We checked in to the ER, and Kennedy was finally examined after a pretty good wait. She was still having the spasms, and they came in clusters. They lasted anywhere from 30 seconds to 5 minutes then she would stop for about 30-45 minutes (and sometimes go longer in between). Luckily, I was able to catch more on video. The ER doctor watched the videos, and he witnessed her having some during the examination. He agreed that they looked epileptic (looked like seizures) and informed us that she needed to be transferred to Texas Children’s Hospital via ambulance.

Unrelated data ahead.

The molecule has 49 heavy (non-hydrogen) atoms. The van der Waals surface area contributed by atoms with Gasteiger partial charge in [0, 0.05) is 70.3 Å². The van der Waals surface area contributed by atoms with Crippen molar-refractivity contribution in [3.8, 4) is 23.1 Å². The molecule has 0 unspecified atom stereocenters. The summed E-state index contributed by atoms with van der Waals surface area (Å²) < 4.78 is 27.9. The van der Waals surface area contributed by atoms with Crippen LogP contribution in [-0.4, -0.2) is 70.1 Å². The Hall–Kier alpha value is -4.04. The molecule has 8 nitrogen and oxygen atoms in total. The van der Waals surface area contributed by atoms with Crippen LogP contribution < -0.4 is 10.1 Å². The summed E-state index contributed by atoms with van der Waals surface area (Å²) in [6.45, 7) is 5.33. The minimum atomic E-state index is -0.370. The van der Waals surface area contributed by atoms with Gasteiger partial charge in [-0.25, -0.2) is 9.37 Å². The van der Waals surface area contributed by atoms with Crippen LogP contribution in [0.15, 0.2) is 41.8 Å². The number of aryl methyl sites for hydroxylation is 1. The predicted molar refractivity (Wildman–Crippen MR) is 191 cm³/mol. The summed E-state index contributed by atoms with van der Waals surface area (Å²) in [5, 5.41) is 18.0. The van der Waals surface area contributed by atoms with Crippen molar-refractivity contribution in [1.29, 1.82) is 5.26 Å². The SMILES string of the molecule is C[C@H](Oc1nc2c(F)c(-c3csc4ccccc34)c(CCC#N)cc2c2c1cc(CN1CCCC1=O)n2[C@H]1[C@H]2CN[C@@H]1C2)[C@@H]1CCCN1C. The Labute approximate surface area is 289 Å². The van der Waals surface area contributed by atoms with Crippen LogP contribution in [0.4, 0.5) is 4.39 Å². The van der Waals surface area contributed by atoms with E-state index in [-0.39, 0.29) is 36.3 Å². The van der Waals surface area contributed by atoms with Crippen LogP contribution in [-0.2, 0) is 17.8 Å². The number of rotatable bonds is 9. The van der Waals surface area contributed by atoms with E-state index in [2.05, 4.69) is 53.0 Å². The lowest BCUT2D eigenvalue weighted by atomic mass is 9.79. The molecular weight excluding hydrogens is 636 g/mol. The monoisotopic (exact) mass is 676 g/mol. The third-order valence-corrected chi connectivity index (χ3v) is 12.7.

It’s been about 18 months since that morning and looking back, I did some right things, and I did some wrong things. I should have known, or at least been told, to take Kennedy to an emergency room at a Texas Children’s Hospital. No general ER doctor is going to have pediatric specialty involving epilepsy. However, I went to the closest ER and maybe that’s what I needed to do. Thankfully, the general ER doctor recognized that the jerking movements that Kennedy was doing LOOKED epileptic and did not send us home. From everything I have read about seizures and infantile spasms (and believe me, it’s far too much to even estimate), most cases are missed because they don’t LOOK epileptic or the doctors think it’s reflux or typical baby jerks. This doctor at least advised us to get a pediatric specialist on it at Texas Children’s Hospital and he ordered the transportation.